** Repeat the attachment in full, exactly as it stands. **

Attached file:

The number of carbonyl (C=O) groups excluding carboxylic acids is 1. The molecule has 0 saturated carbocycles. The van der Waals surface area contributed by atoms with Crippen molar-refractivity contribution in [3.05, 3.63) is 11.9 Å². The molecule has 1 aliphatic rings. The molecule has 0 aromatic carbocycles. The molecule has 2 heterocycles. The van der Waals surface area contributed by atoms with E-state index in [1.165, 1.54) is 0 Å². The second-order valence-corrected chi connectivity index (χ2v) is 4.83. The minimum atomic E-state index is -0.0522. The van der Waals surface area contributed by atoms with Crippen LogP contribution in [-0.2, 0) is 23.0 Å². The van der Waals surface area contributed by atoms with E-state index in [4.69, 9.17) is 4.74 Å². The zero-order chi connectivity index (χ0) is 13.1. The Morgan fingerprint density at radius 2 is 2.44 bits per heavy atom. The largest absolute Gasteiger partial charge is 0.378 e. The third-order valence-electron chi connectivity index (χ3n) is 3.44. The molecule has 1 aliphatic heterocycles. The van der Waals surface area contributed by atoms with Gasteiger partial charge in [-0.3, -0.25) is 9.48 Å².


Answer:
The number of carbonyl (C=O) groups excluding carboxylic acids is 1. The molecule has 0 saturated carbocycles. The van der Waals surface area contributed by atoms with Crippen molar-refractivity contribution in [3.05, 3.63) is 11.9 Å². The molecule has 1 aliphatic rings. The molecule has 0 aromatic carbocycles. The molecule has 2 heterocycles. The van der Waals surface area contributed by atoms with E-state index in [1.165, 1.54) is 0 Å². The second-order valence-corrected chi connectivity index (χ2v) is 4.83. The minimum atomic E-state index is -0.0522. The van der Waals surface area contributed by atoms with Crippen LogP contribution in [-0.2, 0) is 23.0 Å². The van der Waals surface area contributed by atoms with E-state index in [4.69, 9.17) is 4.74 Å². The zero-order chi connectivity index (χ0) is 13.1. The Morgan fingerprint density at radius 2 is 2.44 bits per heavy atom. The largest absolute Gasteiger partial charge is 0.378 e. The third-order valence-electron chi connectivity index (χ3n) is 3.44. The molecule has 1 aliphatic heterocycles. The van der Waals surface area contributed by atoms with Gasteiger partial charge in [-0.3, -0.25) is 9.48 Å².